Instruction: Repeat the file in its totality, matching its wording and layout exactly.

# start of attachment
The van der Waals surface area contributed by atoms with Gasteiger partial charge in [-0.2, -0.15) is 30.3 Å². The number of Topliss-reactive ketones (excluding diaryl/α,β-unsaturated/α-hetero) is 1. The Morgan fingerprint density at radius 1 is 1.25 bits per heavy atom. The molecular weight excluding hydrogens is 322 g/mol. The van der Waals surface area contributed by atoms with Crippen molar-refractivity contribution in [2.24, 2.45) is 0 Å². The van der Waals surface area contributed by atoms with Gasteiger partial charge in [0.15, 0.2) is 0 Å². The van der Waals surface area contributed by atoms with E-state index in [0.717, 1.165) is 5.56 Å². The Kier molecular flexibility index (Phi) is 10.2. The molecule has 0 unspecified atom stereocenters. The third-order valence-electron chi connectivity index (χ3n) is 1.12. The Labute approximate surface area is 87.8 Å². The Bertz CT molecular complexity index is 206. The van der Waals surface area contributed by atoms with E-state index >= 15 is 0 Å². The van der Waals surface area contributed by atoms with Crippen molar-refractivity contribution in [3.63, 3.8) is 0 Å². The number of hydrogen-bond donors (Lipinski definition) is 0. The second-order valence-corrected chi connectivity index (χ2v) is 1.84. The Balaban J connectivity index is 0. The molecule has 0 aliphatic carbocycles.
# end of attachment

The van der Waals surface area contributed by atoms with Gasteiger partial charge in [-0.2, -0.15) is 30.3 Å². The number of Topliss-reactive ketones (excluding diaryl/α,β-unsaturated/α-hetero) is 1. The Morgan fingerprint density at radius 1 is 1.25 bits per heavy atom. The molecular weight excluding hydrogens is 322 g/mol. The van der Waals surface area contributed by atoms with Crippen molar-refractivity contribution in [2.24, 2.45) is 0 Å². The van der Waals surface area contributed by atoms with Gasteiger partial charge in [0.15, 0.2) is 0 Å². The van der Waals surface area contributed by atoms with E-state index in [0.717, 1.165) is 5.56 Å². The Kier molecular flexibility index (Phi) is 10.2. The molecule has 0 unspecified atom stereocenters. The third-order valence-electron chi connectivity index (χ3n) is 1.12. The Labute approximate surface area is 87.8 Å². The Bertz CT molecular complexity index is 206. The van der Waals surface area contributed by atoms with E-state index >= 15 is 0 Å². The van der Waals surface area contributed by atoms with Crippen molar-refractivity contribution in [3.63, 3.8) is 0 Å². The number of hydrogen-bond donors (Lipinski definition) is 0. The second-order valence-corrected chi connectivity index (χ2v) is 1.84. The Balaban J connectivity index is 0. The molecule has 0 aliphatic carbocycles.